Grayson Perry's Who Are You? exhibition
New works by maverick British artist Grayson Perry are to go on show in an exhibition entitled Who Are You? at London's National Portrait Gallery, opening this week.
The pieces focus on the theme of identity in modern Britain and include tapestries, sculptures and ceramics.
The works were created during the making of a Channel 4 series, which began this week. The series follows Perry as he spends time with people, some well-known, who are struggling with their own identity. The artist subsequently created a work that captured their situation.
The exhibition begins with the huge tapestry Comfort Blanket, which the artist describes as "a portrait of Britain to wrap yourself up in, a giant banknote, things we love, and love to hate".
The Earl of Essex is a portrait of former X Factor contestant Rylan Clark, which Perry painted in the style of the 17th Century miniature portrait artist Nicholas Hilliard.
Another tapestry in the display is called Line of Departure. It has been created in the style of an Afghan rug, which shows three wounded war veterans in a room surrounded by the National Portrait's Gallery's pictures of Lord Baden-Powell, Florence Nightingale, Mary Seacole and soldiers Lord Kitchener and Frederick Barnaby.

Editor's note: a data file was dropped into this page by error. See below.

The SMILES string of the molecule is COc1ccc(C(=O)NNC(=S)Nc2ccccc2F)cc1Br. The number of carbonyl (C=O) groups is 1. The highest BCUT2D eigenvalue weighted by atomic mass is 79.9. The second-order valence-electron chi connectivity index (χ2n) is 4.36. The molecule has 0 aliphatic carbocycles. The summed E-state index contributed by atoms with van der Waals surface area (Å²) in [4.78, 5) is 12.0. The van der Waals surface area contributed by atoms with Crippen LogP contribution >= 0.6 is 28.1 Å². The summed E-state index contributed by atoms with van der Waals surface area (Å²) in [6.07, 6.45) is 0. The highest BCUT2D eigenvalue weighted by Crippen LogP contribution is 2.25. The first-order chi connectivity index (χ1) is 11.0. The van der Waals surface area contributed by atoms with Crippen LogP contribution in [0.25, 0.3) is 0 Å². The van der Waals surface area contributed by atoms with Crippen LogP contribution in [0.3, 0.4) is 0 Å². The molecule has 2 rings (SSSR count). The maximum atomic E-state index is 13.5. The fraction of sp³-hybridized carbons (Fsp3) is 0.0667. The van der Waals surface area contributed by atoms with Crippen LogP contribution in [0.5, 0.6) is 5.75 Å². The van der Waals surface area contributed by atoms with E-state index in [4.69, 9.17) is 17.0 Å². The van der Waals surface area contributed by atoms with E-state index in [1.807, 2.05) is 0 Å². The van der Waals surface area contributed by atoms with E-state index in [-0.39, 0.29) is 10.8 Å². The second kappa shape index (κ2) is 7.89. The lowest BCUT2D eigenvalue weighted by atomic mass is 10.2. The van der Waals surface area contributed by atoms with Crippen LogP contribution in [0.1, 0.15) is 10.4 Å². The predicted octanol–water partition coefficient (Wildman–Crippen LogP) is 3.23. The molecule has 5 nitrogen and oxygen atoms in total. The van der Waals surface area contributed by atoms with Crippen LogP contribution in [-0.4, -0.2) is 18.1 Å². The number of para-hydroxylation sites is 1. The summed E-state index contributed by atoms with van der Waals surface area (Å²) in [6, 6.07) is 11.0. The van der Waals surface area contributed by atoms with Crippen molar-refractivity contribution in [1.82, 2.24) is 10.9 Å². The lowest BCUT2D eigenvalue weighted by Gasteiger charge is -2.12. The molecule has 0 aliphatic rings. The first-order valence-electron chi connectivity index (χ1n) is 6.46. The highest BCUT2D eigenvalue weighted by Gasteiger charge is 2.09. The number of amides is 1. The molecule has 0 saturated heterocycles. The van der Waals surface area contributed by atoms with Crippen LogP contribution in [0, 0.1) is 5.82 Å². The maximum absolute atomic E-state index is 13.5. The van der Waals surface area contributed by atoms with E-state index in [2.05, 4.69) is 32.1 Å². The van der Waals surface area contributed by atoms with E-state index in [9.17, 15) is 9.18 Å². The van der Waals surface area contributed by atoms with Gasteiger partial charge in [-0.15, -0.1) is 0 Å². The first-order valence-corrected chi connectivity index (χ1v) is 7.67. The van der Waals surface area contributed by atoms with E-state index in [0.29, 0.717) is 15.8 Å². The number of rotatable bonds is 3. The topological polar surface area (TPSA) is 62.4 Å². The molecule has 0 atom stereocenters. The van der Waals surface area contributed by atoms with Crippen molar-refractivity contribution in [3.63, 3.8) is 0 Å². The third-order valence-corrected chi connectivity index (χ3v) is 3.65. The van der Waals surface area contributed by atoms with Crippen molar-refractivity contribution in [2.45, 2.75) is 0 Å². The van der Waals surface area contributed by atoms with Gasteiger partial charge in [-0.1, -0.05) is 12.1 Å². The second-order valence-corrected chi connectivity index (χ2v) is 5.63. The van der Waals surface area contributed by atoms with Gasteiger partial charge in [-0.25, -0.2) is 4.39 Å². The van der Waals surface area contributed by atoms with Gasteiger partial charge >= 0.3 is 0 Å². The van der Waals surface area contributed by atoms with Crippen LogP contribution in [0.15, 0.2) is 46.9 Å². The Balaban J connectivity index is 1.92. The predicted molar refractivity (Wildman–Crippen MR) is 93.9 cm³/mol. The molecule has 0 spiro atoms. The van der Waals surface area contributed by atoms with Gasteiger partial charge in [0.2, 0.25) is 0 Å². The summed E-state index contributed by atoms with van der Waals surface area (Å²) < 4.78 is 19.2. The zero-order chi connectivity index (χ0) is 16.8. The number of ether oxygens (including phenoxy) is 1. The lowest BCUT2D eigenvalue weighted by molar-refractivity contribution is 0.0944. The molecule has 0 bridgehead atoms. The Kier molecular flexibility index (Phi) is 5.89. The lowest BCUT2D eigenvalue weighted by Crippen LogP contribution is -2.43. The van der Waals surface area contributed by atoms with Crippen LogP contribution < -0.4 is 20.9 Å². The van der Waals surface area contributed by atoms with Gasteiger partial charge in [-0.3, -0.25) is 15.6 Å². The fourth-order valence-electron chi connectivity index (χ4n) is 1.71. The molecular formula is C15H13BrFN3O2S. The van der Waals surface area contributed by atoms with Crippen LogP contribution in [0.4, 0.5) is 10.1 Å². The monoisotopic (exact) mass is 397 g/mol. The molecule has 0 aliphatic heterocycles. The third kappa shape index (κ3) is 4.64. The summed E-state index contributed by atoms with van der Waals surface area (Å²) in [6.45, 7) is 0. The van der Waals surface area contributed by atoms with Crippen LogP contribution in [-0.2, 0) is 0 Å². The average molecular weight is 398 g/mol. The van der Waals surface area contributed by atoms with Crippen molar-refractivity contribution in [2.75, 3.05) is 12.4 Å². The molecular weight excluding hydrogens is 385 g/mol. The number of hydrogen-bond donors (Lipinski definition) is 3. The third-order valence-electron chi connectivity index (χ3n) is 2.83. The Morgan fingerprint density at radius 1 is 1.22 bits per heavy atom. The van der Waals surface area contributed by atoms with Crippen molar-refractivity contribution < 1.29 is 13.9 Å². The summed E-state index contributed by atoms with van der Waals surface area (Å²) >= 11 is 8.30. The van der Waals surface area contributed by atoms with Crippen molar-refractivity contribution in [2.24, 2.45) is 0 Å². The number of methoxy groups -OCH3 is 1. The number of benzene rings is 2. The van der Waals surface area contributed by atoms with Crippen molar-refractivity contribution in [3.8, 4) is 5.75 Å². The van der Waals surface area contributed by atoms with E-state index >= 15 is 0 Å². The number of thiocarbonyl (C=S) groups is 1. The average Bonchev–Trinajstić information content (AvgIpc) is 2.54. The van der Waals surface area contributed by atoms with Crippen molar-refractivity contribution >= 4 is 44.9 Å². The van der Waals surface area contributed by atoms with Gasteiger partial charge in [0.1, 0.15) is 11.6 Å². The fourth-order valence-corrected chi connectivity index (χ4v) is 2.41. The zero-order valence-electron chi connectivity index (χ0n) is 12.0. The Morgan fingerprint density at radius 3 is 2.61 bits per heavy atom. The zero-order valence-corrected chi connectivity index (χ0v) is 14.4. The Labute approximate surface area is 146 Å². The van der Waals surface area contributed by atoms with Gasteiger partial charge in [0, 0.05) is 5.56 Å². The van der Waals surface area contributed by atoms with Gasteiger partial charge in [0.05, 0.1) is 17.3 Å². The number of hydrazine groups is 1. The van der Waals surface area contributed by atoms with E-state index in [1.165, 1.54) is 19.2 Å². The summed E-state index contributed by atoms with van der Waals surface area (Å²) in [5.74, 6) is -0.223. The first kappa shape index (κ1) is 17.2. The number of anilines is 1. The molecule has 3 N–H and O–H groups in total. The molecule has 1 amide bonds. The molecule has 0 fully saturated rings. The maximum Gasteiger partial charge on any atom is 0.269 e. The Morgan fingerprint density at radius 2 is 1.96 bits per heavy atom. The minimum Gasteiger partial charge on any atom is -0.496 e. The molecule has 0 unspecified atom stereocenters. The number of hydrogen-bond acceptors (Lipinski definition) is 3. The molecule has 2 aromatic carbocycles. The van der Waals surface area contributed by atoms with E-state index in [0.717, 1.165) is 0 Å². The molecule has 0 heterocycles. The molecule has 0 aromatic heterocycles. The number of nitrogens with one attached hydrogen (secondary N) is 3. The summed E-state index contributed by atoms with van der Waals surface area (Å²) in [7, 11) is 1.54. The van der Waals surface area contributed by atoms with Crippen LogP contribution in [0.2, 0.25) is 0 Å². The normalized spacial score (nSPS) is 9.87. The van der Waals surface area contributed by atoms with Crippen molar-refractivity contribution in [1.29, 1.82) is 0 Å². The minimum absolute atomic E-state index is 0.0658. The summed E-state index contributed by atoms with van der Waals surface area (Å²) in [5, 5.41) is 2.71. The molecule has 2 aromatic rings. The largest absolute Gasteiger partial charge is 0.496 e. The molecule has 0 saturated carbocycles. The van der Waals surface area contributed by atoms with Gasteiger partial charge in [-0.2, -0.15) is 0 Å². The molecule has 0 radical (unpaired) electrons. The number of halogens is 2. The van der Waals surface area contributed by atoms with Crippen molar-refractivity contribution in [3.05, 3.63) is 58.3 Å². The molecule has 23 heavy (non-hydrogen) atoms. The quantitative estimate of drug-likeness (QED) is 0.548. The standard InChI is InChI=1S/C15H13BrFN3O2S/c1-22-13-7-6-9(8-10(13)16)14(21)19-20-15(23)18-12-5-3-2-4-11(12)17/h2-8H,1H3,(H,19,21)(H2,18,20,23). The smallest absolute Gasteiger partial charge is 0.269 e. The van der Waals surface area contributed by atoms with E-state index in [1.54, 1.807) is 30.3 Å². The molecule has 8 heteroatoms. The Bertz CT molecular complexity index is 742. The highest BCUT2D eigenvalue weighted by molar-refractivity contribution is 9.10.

Jesus Army Money Box is a ceramic in the form of a medieval-style "chasse" - a small enamelled chest containing a holy relic - which depicts a Christian group that works with the homeless.
Three glazed pots in the exhibition represent the "modern family". One is entitled Idealised Heterosexual Couple, which shows divorcees who live apart but whose family is brought together through its love of ballroom dancing classes.
The Ashford Hijab is a silk screenprint depicting Muslim convert Kayleigh Khosravi and her children as they move away from what Perry describes as the "temple of consumerism" of the Ashford Designer Outlet Centre to the focal point of the Muslim faith in Mecca.
Grayson Perry: Who Are You? can be seen at the National Portrait Gallery until 15 March 2015.